VANUATU LOW ON WOOD, TURNS TO FIBERGLASS CANOES

PORT VILA, Vanuatu (Port Vila Presse, Dec. 20) – Several years ago, Australian yachtsman Trevor Naylor was cruising through the southern islands of Malakula in the area known as the Maskylines. Trevor noticed two things, the first was that everyone used wooden canoes to travel from one nearby island to the other and secondly that there were hardly any trees left to build new canoes.

Even valuable food trees like breadfruit and mangoes were being cut down to make canoes What would happen to the area's traditional transport and fishing when there were no trees left? What could be done to reverse this trend?

Trevor thought he had an idea and met with the chiefs and community. Together they put together a proposal which they submitted to the Australian Government's Small Grants Scheme for funding.

Last week their dream became a reality as the Australian High Commissioner Steve Waters and First Secretary for AusAID, Zoe Mander-Jones attended the official opening of the South Malakula Canoe project.

The Minister of Lands, Hon Jacklyne Ruben Titek, has been very supportive of the project and while he was unable to attend the opening, he sent his First and Third Political Secretaries to the opening ceremony. The President of Malampa Province and other Provincial and National Government officials also attended.

In this area of Malakula, overharvesting of trees was becoming a serious concern, leading some people to fear that in a few years time there would be no trees to make canoes. In the Maskylines, hardwood and breadfruit trees are used to make outrigger canoes. The canoes have a life-span of between three to five years. Then another tree has to be cut down and a new canoe made.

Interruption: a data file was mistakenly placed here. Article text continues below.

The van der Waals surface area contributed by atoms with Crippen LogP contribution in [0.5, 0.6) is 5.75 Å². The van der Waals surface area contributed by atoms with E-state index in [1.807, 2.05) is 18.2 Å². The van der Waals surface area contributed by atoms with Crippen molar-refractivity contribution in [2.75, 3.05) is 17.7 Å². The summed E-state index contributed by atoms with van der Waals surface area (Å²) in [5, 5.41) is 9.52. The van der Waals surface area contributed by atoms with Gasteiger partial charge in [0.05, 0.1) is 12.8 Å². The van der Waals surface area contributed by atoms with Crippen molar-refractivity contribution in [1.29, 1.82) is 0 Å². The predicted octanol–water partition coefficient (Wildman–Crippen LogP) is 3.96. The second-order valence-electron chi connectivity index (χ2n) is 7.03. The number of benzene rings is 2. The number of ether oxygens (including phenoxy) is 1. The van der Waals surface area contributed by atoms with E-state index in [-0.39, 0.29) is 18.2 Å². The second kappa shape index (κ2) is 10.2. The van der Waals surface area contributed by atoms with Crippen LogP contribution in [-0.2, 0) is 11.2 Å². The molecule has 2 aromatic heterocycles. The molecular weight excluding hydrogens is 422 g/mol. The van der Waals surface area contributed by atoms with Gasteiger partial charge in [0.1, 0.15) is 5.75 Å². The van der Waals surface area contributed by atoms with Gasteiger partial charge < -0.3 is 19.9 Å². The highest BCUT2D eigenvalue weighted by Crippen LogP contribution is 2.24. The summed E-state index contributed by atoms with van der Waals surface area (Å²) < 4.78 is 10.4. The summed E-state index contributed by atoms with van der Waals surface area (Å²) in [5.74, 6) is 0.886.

With so many people living in the area and needing canoes for their day-to-day travel between villages and islands, the whole area was over-harvested. Hardwood and bread fruit trees numbers have diminished to a stage where the resource will be exhausted within 3 years. This could have had a devastating impact on peoples' ability to fish and to travel.

Steve Waters explained that this is why the Australian Government was pleased to find a project in this area of Vanuatu to support. Funding a fibreglass factory in such a remote area of Vanuatu is a risk and there were many queries before the project was approved about management, health and environmental risks and sustainability.

However, the Government of Vanuatu's Comprehensive Reform Program (CRP) and the Prioritised Action Agenda (PAA) are trying to encourage rural development and find income earning opportunities for those living in the provinces. Therefore, the Australian Government was pleased to lend its support.

Furthermore, as Steve Waters stated, "We recognize the difficulties faced by people who are living in the remote areas of Vanuatu. Access to transport is not always easy; and the opportunity to earn some small vatu is often very difficult. It was because we received such overwhelming support from the Province, the Vanuatu Government and the community that we agreed to provide the funding of 4 million vatu for the South Malakula Canoe Project."

The South Malakula Canoe Project is setting itself up to make both canoes and water tanks and is an example of what can be achieved by individuals and communities working together. They are making a seven-meter canoe and two sorts of water tanks cheaper than they can be bought in Vila: a 5,000 litre tank for 86,000 vatu and a 2,500 litre tank for 52,000 vatu. The efforts of Trevor Naylor, the South Malakula Development Association (set up especially to manage the project), the community and the builders and workers at the factory have ensured that the project has successfully gone ahead and is now producing quality products.

The community donated the land for the factory free of charge for five years and provided labour and building materials. The young trainees from the near-by Rural Training Centre worked late into the night to build the factory. Eight young men have been chosen to work in the factory and learn the skills of fibre glassing. In this process, Trevor Naylor has continued to provide help.

There is already a strong interest in the new canoes and water tanks. Orders are already coming in. This can only be good for business and for the future of the factory.

December 26, 2003

Port Vila Presse: http://www.news.vu/en/

 

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